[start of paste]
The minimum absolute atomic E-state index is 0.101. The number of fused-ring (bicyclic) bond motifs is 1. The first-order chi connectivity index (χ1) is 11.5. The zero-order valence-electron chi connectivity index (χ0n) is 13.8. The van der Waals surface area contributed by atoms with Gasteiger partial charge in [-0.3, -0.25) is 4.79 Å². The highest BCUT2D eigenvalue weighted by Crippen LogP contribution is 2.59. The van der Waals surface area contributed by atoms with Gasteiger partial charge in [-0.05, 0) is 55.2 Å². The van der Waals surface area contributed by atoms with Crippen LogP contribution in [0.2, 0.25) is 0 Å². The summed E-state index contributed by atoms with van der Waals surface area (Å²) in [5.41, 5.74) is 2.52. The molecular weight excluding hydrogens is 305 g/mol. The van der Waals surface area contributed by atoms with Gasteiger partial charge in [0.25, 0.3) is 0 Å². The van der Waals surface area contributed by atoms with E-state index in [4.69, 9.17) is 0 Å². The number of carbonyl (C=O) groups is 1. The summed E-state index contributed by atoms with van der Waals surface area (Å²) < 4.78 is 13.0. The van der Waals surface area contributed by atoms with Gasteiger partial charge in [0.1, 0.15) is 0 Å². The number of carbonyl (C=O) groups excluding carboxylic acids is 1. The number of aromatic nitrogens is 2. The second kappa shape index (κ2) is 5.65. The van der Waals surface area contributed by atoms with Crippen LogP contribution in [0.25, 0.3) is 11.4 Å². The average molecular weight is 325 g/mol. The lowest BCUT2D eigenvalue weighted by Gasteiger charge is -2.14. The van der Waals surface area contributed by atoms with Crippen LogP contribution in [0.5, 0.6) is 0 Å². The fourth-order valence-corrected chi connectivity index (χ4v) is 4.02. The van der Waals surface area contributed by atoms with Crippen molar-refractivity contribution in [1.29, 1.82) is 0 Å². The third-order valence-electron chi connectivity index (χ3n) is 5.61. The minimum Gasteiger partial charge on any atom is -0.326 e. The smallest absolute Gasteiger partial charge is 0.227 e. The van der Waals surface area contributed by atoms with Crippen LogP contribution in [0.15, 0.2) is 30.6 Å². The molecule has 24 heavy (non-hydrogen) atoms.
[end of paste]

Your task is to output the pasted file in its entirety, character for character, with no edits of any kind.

The minimum absolute atomic E-state index is 0.101. The number of fused-ring (bicyclic) bond motifs is 1. The first-order chi connectivity index (χ1) is 11.5. The zero-order valence-electron chi connectivity index (χ0n) is 13.8. The van der Waals surface area contributed by atoms with Gasteiger partial charge in [-0.3, -0.25) is 4.79 Å². The highest BCUT2D eigenvalue weighted by Crippen LogP contribution is 2.59. The van der Waals surface area contributed by atoms with Gasteiger partial charge in [-0.05, 0) is 55.2 Å². The van der Waals surface area contributed by atoms with Crippen LogP contribution in [0.2, 0.25) is 0 Å². The summed E-state index contributed by atoms with van der Waals surface area (Å²) in [5.41, 5.74) is 2.52. The molecular weight excluding hydrogens is 305 g/mol. The van der Waals surface area contributed by atoms with Gasteiger partial charge in [0.25, 0.3) is 0 Å². The van der Waals surface area contributed by atoms with E-state index in [4.69, 9.17) is 0 Å². The number of carbonyl (C=O) groups is 1. The summed E-state index contributed by atoms with van der Waals surface area (Å²) < 4.78 is 13.0. The van der Waals surface area contributed by atoms with Gasteiger partial charge in [0.1, 0.15) is 0 Å². The number of carbonyl (C=O) groups excluding carboxylic acids is 1. The number of aromatic nitrogens is 2. The second kappa shape index (κ2) is 5.65. The van der Waals surface area contributed by atoms with Crippen LogP contribution in [0.25, 0.3) is 11.4 Å². The average molecular weight is 325 g/mol. The lowest BCUT2D eigenvalue weighted by Gasteiger charge is -2.14. The van der Waals surface area contributed by atoms with Crippen LogP contribution in [0.5, 0.6) is 0 Å². The fourth-order valence-corrected chi connectivity index (χ4v) is 4.02. The van der Waals surface area contributed by atoms with Crippen molar-refractivity contribution in [1.29, 1.82) is 0 Å². The third-order valence-electron chi connectivity index (χ3n) is 5.61. The minimum Gasteiger partial charge on any atom is -0.326 e. The smallest absolute Gasteiger partial charge is 0.227 e. The van der Waals surface area contributed by atoms with Crippen LogP contribution in [0.15, 0.2) is 30.6 Å². The molecule has 24 heavy (non-hydrogen) atoms.